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For Yahoo, is bravado enough?

Ousted CEO Carol Bartz brought expletives, but VP Ross Levinsohn says the Web portal now needs "a little bravado in our step."

Yahoo Sports
Yahoo Sports is up 60 percent from a year ago. Screenshot by Larry Dignan/ZDNet

Yahoo executive vice president Ross Levinsohn said the company is operating just fine without a permanent CEO, but does need more bravado going forward.

"We need a little bravado in our step," said Levinsohn, speaking at the PaidContent Advertising conference in New York today. "We have to get our own house in order."

Yahoo's house right now is lacking a leader. Carol Bartz was booted as Yahoo CEO last month, and now rumors are swirling about private equity buyouts and even a merger with AOL. Levinsohn said that "there's nothing rational about AOL and Yahoo merging." However, AOL, Yahoo, and Microsoft are talking about a premium ad exchange.

Related stories:
• Yahoo, Bartz part ways (roundup)
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• AOL's Armstrong pitches Yahoo merger, report says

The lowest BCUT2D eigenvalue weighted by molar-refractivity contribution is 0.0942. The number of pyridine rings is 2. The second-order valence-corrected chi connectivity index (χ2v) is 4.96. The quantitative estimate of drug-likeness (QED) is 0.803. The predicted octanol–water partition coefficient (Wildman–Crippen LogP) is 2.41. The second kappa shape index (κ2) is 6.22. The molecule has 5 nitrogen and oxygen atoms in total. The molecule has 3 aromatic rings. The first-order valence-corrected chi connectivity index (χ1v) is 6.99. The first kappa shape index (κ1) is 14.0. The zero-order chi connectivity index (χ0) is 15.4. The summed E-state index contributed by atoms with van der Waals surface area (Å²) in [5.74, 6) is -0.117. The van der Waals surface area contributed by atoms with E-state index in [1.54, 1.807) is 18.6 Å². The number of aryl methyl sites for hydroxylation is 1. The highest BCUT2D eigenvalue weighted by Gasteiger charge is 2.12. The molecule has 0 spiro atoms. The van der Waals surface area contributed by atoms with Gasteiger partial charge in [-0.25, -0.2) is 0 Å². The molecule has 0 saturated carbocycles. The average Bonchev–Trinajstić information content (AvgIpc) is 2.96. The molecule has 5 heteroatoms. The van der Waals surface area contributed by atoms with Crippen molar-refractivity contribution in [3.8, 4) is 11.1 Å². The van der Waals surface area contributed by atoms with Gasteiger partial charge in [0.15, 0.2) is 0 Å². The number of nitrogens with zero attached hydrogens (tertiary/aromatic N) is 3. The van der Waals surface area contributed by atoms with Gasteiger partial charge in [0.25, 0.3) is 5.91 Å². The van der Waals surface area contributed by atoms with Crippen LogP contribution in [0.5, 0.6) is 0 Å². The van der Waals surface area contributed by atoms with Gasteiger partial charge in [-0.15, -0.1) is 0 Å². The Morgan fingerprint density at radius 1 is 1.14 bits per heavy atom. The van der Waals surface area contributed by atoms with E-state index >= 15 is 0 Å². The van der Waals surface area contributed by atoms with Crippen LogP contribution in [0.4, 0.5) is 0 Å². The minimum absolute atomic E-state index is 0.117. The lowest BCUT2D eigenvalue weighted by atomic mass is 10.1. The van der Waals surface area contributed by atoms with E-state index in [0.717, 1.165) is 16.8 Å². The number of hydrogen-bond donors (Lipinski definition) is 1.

According to Levinsohn, it's business as usual at Yahoo. "We have a strong team and most people are self-sufficient and have years and years of experience," he said. "Carol allowed us to operate our business."

Like many other Yahoo executives before him, Levinsohn portrayed the company as an underappreciated media giant. He rattled off a bevy of statistics highlighting Yahoo's scale.

Yahoo had 40 billion page views last month, but it's a question of monetizing those pages. Uniques and time spent are up month over month and Yahoo Sports is up 60 percent from a year ago, said Levinsohn. Yahoo News has 6 billion page views, with users that spend an hour a month on average. He also added that Yahoo's celebrity site, OMG, is twice as big as TMZ.

However, scale has never been Yahoo's issue. Yahoo's scale enables it to try a lot of content experiments--including an original series. The company is profitable and has a solid revenue base, but growth is elusive. Buzz is even more elusive. Meanwhile, Google captures the search revenue and is increasingly leveraging its army of algorithms in display ads.

The larger question is whether bravado is all Yahoo needs. Bartz brought expletives, but those F-bombs didn't translate to bravado. Yahoo has never really pulled off the bravado thing--it's not like co-founders Jerry Yang and David Filo were ever thumping their chests.

In many respects, bravado is a function of growth. Should Yahoo start delivering better than expected earnings and revenue growth a little bravado will be warranted.

This story originally appeared at ZDNet's Between the Lines under the headline "Yahoo's Levinsohn: We need bravado; Is that enough?."